My mother did not make elderberry jelly because she said that elderberries were poisonous. In spite of this, I enjoyed elderberry jelly sandwiches occasionally when I was a boy. My friends ate them and did not die in agony, so I figured that whatever their mothers did to the elderberries must have turned them into something that tasted good and would not kill me.
My mother and I were both right. From the reference collection in the local library, I learned that elderberry plants and the berries themselves do contain poison, though in small concentrations. However, I also learned that cooking elderberries destroys the traces of poison found in the raw fruit. And today, people claim that elderberries are good for you, since they contain antioxidants and are high in vitamin C. I am not suggesting that elderberry jelly is a health food, but it may be a little better for you than grape jelly.
Making elderberry jelly is easier than you might think. Although elderberries are tiny, they are actually quite easy to harvest. Elderberry bushes produce clusters of white flowers that turn into clusters of dark blue or purple berries about three-sixteenths of an inch in diameter. To make elderberry jelly, you pick a bucketful of clusters, wash the clusters and strip the berries from the stems into a saucepan.
The most difficult challenge is to find a good patch of elderberry bushes loaded with fruit. Elderberries grow wild in most of the United States east of the Rocky Mountains, but my experience is that many of the best patches are closely watched by local jelly makers. You have to be quick to get your share. You need about three pounds of elderberry clusters.
Sal and Joe are selling produce from Roosterhaven at our local farmers market this year. The beautiful buckets of elderberries in their booth first caught my eye. We bought enough to go with some leftover juice frozen from last summer’s batch of jelly to make six jars of this hauntingly delicious addition to breakfast toast. That’s the lazy man’s way to do it, but the jelly tastes just as good.
Here is how to make it.
3 cups elderberry juice
1/4 cup cold water
1/4 cup lemon juice
1 box Sure-Jell fruit pectin
1/2 tsp. butter
4 1/2 cups sugar
Rinse the clusters of berries in cold water and strip the ripe berries into a three or four quart saucepan. Add about a quarter cup of water to the berries, cover the pan and bring it to a boil. Reduce the heat to low and crush the berries with a potato masher. Simmer the crushed berries for about fifteen minutes, stirring often.
Line a colander with several layers of dampened cheesecloth or a cotton tea towel and strain the juice from the berries. You will need three cups of juice. You can gently squeeze the pulp to extract more juice. If you don’t have quite enough juice, return the pulp to the pan, add a few tablespoons of water and bring the mixture back to a boil. Stir and simmer the pulp for a minutes or two, then strain the pulp a second time.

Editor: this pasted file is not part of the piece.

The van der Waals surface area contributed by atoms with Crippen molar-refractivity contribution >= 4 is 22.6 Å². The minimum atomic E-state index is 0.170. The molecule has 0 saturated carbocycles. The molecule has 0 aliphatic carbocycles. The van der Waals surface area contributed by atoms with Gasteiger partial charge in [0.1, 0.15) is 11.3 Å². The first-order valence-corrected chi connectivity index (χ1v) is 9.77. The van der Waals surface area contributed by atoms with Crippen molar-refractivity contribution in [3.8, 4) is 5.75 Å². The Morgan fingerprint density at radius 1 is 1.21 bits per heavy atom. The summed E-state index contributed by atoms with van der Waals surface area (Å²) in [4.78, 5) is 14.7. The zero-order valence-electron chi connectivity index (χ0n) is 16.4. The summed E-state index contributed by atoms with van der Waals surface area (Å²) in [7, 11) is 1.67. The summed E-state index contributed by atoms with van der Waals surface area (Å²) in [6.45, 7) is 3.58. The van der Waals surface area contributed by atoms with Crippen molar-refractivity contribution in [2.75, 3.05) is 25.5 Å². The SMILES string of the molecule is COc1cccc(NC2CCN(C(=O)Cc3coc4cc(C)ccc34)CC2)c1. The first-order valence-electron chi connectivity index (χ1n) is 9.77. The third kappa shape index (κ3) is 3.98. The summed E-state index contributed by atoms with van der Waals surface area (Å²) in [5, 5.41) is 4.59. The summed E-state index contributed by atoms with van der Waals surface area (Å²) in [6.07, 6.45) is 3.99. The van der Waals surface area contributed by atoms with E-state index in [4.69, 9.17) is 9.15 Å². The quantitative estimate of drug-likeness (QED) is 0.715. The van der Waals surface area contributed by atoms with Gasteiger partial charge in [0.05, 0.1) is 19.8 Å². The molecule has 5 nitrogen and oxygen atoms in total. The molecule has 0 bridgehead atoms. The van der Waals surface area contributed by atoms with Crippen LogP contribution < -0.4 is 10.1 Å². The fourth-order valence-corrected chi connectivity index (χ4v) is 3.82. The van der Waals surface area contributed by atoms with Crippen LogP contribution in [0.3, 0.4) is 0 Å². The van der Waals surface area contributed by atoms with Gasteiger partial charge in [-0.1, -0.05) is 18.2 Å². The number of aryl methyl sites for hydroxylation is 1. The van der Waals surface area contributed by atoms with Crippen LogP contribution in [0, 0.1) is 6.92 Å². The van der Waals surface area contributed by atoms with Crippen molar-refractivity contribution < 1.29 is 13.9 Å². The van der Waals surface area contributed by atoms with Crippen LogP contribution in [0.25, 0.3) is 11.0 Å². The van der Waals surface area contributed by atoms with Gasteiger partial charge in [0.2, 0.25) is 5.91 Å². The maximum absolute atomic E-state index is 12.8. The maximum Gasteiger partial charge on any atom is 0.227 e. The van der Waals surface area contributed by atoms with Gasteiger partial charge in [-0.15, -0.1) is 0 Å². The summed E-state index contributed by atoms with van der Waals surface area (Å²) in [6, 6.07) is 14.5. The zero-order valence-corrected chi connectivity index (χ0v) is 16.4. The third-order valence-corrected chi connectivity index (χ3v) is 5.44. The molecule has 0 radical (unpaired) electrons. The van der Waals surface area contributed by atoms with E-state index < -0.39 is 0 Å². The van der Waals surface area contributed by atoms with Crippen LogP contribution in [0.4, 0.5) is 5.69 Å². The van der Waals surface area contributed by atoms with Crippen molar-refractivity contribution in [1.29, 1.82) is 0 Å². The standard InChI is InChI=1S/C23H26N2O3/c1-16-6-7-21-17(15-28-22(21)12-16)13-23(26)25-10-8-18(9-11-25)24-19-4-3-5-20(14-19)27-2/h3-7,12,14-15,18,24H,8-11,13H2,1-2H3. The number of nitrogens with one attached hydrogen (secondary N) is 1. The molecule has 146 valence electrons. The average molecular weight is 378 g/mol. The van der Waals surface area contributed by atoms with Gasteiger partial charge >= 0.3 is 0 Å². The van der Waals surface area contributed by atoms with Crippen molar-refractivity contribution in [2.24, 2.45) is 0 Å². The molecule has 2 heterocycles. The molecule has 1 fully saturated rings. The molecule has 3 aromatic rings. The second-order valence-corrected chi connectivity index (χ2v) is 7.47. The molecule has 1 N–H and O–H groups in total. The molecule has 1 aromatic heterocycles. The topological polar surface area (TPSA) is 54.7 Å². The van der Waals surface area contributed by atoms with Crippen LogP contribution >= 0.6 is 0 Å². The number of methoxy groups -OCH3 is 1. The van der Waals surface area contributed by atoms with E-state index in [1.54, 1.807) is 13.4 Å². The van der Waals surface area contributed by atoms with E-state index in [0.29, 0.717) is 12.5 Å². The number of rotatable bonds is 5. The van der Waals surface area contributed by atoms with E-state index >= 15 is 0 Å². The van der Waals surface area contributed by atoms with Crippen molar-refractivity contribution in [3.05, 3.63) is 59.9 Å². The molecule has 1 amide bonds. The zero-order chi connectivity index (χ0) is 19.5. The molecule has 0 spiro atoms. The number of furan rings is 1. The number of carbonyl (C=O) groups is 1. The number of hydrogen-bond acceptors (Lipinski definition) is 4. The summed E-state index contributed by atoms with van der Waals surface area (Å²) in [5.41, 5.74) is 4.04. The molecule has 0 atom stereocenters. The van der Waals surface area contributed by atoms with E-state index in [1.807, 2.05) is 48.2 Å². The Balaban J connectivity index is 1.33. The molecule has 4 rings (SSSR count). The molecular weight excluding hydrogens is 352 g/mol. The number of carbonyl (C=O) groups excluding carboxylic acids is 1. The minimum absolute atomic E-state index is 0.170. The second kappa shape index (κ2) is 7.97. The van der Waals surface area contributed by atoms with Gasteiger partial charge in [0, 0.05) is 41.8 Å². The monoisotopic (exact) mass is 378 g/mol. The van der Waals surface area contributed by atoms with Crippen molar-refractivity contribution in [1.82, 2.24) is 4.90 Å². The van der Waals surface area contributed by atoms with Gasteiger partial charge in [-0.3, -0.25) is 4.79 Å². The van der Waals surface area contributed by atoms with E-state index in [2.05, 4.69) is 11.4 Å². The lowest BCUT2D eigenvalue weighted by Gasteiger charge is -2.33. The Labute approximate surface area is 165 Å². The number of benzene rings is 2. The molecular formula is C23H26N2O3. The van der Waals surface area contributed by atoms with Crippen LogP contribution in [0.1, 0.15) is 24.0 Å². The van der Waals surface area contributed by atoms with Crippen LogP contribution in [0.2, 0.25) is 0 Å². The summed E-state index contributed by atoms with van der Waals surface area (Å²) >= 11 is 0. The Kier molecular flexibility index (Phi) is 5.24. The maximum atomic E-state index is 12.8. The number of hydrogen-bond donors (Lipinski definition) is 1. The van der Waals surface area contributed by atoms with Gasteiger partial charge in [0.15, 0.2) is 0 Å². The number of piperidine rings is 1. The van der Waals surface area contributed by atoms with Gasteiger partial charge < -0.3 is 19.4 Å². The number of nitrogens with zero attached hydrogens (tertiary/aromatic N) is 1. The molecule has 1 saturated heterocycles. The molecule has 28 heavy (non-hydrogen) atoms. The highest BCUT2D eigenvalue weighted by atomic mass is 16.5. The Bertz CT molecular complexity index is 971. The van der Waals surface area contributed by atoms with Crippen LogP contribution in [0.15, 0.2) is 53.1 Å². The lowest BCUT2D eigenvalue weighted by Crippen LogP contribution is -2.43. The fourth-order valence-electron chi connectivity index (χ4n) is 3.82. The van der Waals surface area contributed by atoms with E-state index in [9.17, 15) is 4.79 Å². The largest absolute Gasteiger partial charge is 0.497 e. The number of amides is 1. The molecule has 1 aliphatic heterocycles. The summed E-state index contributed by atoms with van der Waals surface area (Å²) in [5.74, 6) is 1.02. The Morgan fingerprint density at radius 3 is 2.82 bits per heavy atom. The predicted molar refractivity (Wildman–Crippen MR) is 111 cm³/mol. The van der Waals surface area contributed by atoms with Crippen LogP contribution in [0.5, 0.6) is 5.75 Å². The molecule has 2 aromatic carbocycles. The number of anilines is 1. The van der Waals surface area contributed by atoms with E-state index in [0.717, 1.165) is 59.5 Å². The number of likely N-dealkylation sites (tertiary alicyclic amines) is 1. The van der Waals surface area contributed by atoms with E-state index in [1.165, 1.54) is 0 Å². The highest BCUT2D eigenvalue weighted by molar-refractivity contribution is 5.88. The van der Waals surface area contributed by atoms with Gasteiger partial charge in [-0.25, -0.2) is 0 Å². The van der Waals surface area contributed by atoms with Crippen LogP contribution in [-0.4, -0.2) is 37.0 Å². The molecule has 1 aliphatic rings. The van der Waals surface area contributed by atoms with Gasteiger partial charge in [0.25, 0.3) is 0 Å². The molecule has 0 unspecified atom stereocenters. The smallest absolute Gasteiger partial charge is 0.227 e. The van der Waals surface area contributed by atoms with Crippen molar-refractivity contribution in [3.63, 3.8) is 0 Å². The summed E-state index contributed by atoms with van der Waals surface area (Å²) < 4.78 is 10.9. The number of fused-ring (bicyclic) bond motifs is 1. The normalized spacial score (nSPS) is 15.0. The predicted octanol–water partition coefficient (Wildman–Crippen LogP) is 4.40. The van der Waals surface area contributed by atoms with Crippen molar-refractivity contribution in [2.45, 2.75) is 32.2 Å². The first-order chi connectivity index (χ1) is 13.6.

You can store the prepared juice in a quart jar in the refrigerator. When you are ready to make your jelly, start by measuring the sugar into a bowl and washing and sterilizing seven one cup jelly jars. Set the bowl of sugar aside.
Sterilize the jars by setting them upside down in a baking pan, adding about an inch of water and bringing the pan to a boil. Turn off the heat after two or three minutes and let the jars sit upside down until the jelly is nearly at the first boil. Place the jars upside down on a rack to drip dry.
Put a block of paraffin into a small saucepan over low heat to melt while you make the jelly.
Making the jelly if very simple. Put three cups of juice, the Sure-Jell, and a quarter cup of lemon juice into a four quart saucepan or Dutch oven. Bring the pan to a full boil over high heat, stirring constantly with a wooden spoon. Skim any foam that appears with a metal spoon as the juice comes to a boil.
When the juice reaches a full rolling boil (a boil that cannot be stirred down) stir in the sugar. Keep stirring while you bring the pan back to to another full rolling boil. Boil for one minute, stirring constantly.
Remove the pan from the heat. Skim off any more foam and turn the jars upright on a sheet of wax paper. Ladle the jelly into the jars, leaving a half inch at the top. Seal the jars with a thin layer of paraffin. Let the jelly cool completely and seal with a second thin layer of paraffin.
Cover the jars with lids, plastic wrap or fabric to keep out dust and store the jelly in a cool place away from direct sunlight.
NOTES: Many years ago we acquired a gravy ladle that looks like a soup spoon with a bent handle. It is the perfect tool for skimming foam from jams and jellies. If you can’t find one like it, use a soup spoon.
If you are nervous about eating jelly made from berries that are poisonous until they are cooked, think about all the foods we enjoy that share this distinction. Kidney beans are a good example. If they are not well cooked, the toxin they contain will make you sick. I prefer chili without beans, but like millions of Americans, I also appreciate a good chili con carne made with kidney beans.
A note about Roosterhaven. You will find the farm on Facebook. On their page, you’ll find photos of some good-looking roosters that may have inspired the name. Incidentally, besides elderberries, Sal and Joe grow some wonderful okra. We use it to make Toni’s Fried Okra.